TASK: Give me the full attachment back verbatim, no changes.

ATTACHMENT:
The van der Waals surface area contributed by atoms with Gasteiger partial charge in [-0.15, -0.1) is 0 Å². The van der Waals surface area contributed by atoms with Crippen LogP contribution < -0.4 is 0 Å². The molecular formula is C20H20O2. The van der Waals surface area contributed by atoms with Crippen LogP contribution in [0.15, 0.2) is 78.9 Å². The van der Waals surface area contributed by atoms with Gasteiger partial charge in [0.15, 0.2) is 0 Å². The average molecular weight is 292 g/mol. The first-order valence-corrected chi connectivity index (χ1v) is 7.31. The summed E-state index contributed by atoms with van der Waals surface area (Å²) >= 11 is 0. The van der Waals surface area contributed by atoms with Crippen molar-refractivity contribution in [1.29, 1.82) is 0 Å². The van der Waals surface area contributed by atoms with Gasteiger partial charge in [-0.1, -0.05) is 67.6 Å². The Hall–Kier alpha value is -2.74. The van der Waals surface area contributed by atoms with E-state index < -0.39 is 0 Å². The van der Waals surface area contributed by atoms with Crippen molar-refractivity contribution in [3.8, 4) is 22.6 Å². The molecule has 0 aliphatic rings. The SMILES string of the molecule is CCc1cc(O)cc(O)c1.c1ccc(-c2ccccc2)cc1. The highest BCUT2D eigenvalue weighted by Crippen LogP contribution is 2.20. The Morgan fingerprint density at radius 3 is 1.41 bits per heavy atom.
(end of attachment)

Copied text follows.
The van der Waals surface area contributed by atoms with Gasteiger partial charge in [-0.15, -0.1) is 0 Å². The van der Waals surface area contributed by atoms with Crippen LogP contribution < -0.4 is 0 Å². The molecular formula is C20H20O2. The van der Waals surface area contributed by atoms with Crippen LogP contribution in [0.15, 0.2) is 78.9 Å². The van der Waals surface area contributed by atoms with Gasteiger partial charge in [0.15, 0.2) is 0 Å². The average molecular weight is 292 g/mol. The first-order valence-corrected chi connectivity index (χ1v) is 7.31. The summed E-state index contributed by atoms with van der Waals surface area (Å²) >= 11 is 0. The van der Waals surface area contributed by atoms with Crippen molar-refractivity contribution in [1.29, 1.82) is 0 Å². The van der Waals surface area contributed by atoms with Gasteiger partial charge in [-0.1, -0.05) is 67.6 Å². The Hall–Kier alpha value is -2.74. The van der Waals surface area contributed by atoms with E-state index < -0.39 is 0 Å². The van der Waals surface area contributed by atoms with Crippen molar-refractivity contribution in [3.8, 4) is 22.6 Å². The molecule has 0 aliphatic rings. The SMILES string of the molecule is CCc1cc(O)cc(O)c1.c1ccc(-c2ccccc2)cc1. The highest BCUT2D eigenvalue weighted by Crippen LogP contribution is 2.20. The Morgan fingerprint density at radius 3 is 1.41 bits per heavy atom.